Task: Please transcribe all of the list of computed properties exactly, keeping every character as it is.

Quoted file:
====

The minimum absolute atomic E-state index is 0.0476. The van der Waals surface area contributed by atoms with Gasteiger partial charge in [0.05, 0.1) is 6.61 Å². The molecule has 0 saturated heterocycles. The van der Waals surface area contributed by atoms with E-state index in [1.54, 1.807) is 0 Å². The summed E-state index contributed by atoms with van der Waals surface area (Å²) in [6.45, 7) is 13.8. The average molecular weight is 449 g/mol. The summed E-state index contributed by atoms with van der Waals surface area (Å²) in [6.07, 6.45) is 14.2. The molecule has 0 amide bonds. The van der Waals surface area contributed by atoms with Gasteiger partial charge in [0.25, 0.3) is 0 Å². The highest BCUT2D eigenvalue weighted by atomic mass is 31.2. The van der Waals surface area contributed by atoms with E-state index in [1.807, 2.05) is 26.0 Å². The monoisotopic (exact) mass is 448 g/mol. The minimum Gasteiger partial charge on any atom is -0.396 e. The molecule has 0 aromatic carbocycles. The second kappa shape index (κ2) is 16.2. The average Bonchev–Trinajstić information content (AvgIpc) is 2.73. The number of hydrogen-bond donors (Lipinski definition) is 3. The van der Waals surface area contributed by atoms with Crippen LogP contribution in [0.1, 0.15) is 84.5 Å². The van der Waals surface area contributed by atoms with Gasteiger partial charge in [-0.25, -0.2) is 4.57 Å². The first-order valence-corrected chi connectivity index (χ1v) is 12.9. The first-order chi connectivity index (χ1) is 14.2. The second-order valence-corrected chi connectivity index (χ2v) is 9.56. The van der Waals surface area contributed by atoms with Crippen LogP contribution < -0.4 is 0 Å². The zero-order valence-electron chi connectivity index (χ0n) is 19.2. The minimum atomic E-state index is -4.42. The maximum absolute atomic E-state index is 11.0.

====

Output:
The minimum absolute atomic E-state index is 0.0476. The van der Waals surface area contributed by atoms with Gasteiger partial charge in [0.05, 0.1) is 6.61 Å². The molecule has 0 saturated heterocycles. The van der Waals surface area contributed by atoms with E-state index in [1.54, 1.807) is 0 Å². The summed E-state index contributed by atoms with van der Waals surface area (Å²) in [6.45, 7) is 13.8. The average molecular weight is 449 g/mol. The summed E-state index contributed by atoms with van der Waals surface area (Å²) in [6.07, 6.45) is 14.2. The molecule has 0 amide bonds. The van der Waals surface area contributed by atoms with Gasteiger partial charge in [0.25, 0.3) is 0 Å². The highest BCUT2D eigenvalue weighted by atomic mass is 31.2. The van der Waals surface area contributed by atoms with E-state index in [1.807, 2.05) is 26.0 Å². The monoisotopic (exact) mass is 448 g/mol. The minimum Gasteiger partial charge on any atom is -0.396 e. The molecule has 0 aromatic carbocycles. The second kappa shape index (κ2) is 16.2. The average Bonchev–Trinajstić information content (AvgIpc) is 2.73. The number of hydrogen-bond donors (Lipinski definition) is 3. The van der Waals surface area contributed by atoms with Crippen LogP contribution in [0.1, 0.15) is 84.5 Å². The van der Waals surface area contributed by atoms with Gasteiger partial charge in [-0.25, -0.2) is 4.57 Å². The first-order valence-corrected chi connectivity index (χ1v) is 12.9. The first-order chi connectivity index (χ1) is 14.2. The second-order valence-corrected chi connectivity index (χ2v) is 9.56. The van der Waals surface area contributed by atoms with Crippen LogP contribution < -0.4 is 0 Å². The zero-order valence-electron chi connectivity index (χ0n) is 19.2. The minimum atomic E-state index is -4.42. The maximum absolute atomic E-state index is 11.0.